Batman Inc. #3 Review

The story may suffer, but the art is a saving grace.

Iann Robinsonby Iann Robinson

Batman Inc. #3 Review

After a brief wait (two and a half months), Grant Morrison has decided to find the time to finish the third issue of Batman Incorporated.  Batman Inc #3 is like that old tootsie roll pop commercial where the kid asks the owl how many licks it takes to get to the center of a tootsie pop. The answer was three. Well, how many issues does it take to Grant Morrison to stop making sense and revert to his pretentious stream of consciousness writing? Again, the answer is three. I guess the ass kissing over at DC got to Morrison and he decided to stop attempting anything that could even be charitably called a plot.

 

 

Batman Inc opens up with what might be a flashback, or it might be a memory, Grant has decided not to tell us. It involves a group of superheroes working with the British armed forces that are out to stop something called Dedalus. Something happens, or goes wrong, or goes right, you can’t really be sure and then we’re whisked to the present (though Grant never explains that we had been in the past) where a crime fighter is being tortured until Batman (Bruce Wayne) and The Gaucho (an Argentinean superhero) step in to save him. Then a would-be assassin tries to Tango Bruce Wayne to his grave with the, I kid you not, “Tango Of Death”. The rest of the plot twists and turns and fail to make sense. It’s the Grant Morrison way.

 

I’m sure some out there will find Batman Inc # 3 to be deep and intricate and worthy of their hero worship of Grant Morrison. For me it’s the emperor’s new clothes, lots of bells and whistles but nothing really there. I get the feeling that Morrison starts a few different stories, then stops in the middle and staples them all together. There is nothing here that’s cohesive and, what’s worse, nothing that’s interesting.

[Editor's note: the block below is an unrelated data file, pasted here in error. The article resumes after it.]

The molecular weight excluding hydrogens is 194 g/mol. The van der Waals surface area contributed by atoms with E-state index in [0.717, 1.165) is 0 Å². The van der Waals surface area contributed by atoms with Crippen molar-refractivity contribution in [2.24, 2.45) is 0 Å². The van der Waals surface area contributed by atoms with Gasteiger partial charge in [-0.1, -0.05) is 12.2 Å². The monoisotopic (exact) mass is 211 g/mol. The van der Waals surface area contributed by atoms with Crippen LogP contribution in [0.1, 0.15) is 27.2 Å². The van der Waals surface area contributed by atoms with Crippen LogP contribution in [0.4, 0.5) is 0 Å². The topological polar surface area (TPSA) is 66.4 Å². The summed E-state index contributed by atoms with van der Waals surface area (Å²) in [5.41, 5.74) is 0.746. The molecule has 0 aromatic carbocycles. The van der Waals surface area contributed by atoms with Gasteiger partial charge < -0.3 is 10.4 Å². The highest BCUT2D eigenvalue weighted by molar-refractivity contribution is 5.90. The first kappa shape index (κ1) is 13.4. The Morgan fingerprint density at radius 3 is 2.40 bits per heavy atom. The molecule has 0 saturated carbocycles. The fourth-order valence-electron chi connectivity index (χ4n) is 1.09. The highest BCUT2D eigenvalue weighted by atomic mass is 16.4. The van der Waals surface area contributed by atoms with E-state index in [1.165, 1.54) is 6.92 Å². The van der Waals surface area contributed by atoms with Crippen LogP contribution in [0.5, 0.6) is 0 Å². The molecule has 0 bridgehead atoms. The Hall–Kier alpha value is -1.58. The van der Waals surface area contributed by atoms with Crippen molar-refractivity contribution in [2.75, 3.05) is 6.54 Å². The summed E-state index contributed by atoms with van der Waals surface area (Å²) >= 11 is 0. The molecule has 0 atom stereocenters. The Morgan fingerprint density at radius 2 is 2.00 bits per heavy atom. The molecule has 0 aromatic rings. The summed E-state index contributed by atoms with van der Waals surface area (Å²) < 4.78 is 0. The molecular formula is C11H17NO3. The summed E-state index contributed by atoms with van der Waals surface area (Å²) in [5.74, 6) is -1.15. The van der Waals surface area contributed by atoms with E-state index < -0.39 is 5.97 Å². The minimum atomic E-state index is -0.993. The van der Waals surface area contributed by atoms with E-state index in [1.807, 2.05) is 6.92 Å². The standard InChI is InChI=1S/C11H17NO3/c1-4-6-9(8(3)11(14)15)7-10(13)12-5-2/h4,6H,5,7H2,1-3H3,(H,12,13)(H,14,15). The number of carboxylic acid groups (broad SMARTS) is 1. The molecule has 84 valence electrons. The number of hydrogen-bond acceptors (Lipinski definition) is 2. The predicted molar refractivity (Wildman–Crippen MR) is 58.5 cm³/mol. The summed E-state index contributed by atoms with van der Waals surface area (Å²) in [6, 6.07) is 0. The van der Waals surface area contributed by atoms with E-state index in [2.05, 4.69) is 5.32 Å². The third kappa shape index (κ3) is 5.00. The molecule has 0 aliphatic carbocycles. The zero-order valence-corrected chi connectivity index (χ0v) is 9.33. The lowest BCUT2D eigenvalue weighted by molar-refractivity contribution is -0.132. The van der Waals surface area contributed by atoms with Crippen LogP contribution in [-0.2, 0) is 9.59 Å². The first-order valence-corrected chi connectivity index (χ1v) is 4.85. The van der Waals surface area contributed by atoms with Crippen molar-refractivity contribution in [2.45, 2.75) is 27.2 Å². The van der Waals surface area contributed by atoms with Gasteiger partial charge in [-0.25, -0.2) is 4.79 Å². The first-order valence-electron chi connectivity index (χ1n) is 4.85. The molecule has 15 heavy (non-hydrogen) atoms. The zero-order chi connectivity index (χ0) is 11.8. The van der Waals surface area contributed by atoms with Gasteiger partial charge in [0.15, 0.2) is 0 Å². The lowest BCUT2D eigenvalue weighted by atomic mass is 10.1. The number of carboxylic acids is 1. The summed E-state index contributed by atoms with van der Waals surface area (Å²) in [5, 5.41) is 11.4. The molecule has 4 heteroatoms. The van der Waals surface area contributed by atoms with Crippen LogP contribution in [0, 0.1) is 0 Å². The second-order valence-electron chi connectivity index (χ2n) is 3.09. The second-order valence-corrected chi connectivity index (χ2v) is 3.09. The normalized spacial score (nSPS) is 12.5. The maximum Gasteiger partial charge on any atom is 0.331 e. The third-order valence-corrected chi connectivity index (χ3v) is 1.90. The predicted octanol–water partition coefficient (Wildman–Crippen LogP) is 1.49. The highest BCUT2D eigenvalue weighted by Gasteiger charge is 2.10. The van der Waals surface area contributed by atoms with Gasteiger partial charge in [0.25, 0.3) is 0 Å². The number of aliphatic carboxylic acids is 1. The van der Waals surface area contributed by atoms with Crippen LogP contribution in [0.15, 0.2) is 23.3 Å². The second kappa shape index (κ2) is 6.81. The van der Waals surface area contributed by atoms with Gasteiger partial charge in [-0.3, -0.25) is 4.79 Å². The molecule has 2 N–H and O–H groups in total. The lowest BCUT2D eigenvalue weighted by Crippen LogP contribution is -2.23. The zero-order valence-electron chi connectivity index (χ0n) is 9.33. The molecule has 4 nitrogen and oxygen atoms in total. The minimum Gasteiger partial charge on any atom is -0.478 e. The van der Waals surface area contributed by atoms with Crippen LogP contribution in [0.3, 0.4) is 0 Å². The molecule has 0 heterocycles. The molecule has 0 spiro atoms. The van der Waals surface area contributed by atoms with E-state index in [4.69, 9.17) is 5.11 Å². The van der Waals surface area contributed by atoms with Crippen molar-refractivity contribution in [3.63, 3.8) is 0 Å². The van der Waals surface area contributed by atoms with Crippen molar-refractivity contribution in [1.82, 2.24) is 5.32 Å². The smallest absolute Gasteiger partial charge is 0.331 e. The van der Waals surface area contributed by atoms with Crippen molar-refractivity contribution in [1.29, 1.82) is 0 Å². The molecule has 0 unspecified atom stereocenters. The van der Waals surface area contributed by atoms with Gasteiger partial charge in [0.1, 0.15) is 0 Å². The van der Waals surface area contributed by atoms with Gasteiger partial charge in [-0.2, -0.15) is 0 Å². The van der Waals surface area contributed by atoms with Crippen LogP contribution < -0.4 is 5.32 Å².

I don’t know what Morrison’s mental block with Batman is because he doesn’t have it with other heroes. His work on X-Men was wonderful and All Star Superman is still one of my favorite stories of the last few years. However all that ability goes south when Morrison is put alongside the Dark Knight.

 

Granted Morrison (beat that pun, I dare you) is a writer that feels he absolutely must put his own twist on whatever he does. Most writers add their own voice or their own stamp on a character, but Morrison wants to smother the character in his own intellectual jam. Batman #3 is dry and pompous, and I’m not keen on how he tosses years of comic lore out the window. For instance, in this issue Batman pretends that he’s pretending to be Bruce Wayne. It’s like a caped crusader version of Victor Victoria, and it doesn’t work.

 

First of all Bruce Wayne would never take that kind of risk and secondly since nobody has ever seen Batman without his cowl, wouldn’t the first thing you’d think when seeing Batman as Bruce Wayne that they were actually the same person. I can overlook the stupidity of Bruce suddenly deciding to move everybody one step closer to the truth by admitting he “finances” Batman, but the “Batman impersonating Bruce Wayne” is ridiculous.

 

The only saving grace to Batman Inc #3 is the art from Yanick Paquette. It has a very seventies era Neal Adams feel to it, without ripping anything off. Paquette’s human forms are absolutely top notch but manage to remain inside a comic book ideal. If life were a comic book, Yanick Paquette would draw it. He also has a great sense of movement within the panels. The Tango Of Death scene, as stupid as it is, looks great. It moves like a fight scene but with dancing, which isn’t an easy thing to pull off. Batman Inc #3 is another Grant Morrison mess, but at least Paquette gives it style and visual impact.

 

Oh and by the way. Go back to Batman Inc #1 and look at Grant Morrison’s name. It’s getting closer and closer to the logo. I promise you that soon this will be Grant Morrison’s Batman Inc.